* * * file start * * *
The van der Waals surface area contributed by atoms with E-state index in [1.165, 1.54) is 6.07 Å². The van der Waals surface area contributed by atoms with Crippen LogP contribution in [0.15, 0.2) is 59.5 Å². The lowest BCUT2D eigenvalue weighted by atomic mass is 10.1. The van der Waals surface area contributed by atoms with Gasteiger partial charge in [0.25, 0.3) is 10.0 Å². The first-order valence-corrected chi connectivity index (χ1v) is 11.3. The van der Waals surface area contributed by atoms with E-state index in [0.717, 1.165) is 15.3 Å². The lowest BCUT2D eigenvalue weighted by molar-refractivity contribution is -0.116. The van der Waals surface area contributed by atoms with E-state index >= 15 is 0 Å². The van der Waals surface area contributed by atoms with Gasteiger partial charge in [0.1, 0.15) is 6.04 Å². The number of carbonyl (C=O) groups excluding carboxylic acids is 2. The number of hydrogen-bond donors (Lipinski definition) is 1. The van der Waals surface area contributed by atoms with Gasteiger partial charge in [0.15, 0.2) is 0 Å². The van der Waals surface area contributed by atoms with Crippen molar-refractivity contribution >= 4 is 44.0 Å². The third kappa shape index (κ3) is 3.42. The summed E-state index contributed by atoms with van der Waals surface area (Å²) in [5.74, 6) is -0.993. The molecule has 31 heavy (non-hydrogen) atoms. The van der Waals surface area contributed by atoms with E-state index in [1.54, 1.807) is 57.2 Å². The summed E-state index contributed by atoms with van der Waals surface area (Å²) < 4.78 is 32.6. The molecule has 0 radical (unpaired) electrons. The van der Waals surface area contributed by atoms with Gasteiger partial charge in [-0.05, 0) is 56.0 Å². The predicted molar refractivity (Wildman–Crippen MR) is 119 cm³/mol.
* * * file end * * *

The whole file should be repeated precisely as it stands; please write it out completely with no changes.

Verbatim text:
The van der Waals surface area contributed by atoms with E-state index in [1.165, 1.54) is 6.07 Å². The van der Waals surface area contributed by atoms with Crippen LogP contribution in [0.15, 0.2) is 59.5 Å². The lowest BCUT2D eigenvalue weighted by atomic mass is 10.1. The van der Waals surface area contributed by atoms with Gasteiger partial charge in [0.25, 0.3) is 10.0 Å². The first-order valence-corrected chi connectivity index (χ1v) is 11.3. The van der Waals surface area contributed by atoms with E-state index in [0.717, 1.165) is 15.3 Å². The lowest BCUT2D eigenvalue weighted by molar-refractivity contribution is -0.116. The van der Waals surface area contributed by atoms with E-state index >= 15 is 0 Å². The van der Waals surface area contributed by atoms with Gasteiger partial charge in [0.1, 0.15) is 6.04 Å². The number of carbonyl (C=O) groups excluding carboxylic acids is 2. The number of hydrogen-bond donors (Lipinski definition) is 1. The van der Waals surface area contributed by atoms with Gasteiger partial charge in [0.15, 0.2) is 0 Å². The van der Waals surface area contributed by atoms with Crippen molar-refractivity contribution >= 4 is 44.0 Å². The third kappa shape index (κ3) is 3.42. The summed E-state index contributed by atoms with van der Waals surface area (Å²) in [5.74, 6) is -0.993. The molecule has 31 heavy (non-hydrogen) atoms. The van der Waals surface area contributed by atoms with E-state index in [1.54, 1.807) is 57.2 Å². The summed E-state index contributed by atoms with van der Waals surface area (Å²) < 4.78 is 32.6. The molecule has 0 radical (unpaired) electrons. The van der Waals surface area contributed by atoms with Gasteiger partial charge in [-0.05, 0) is 56.0 Å². The predicted molar refractivity (Wildman–Crippen MR) is 119 cm³/mol.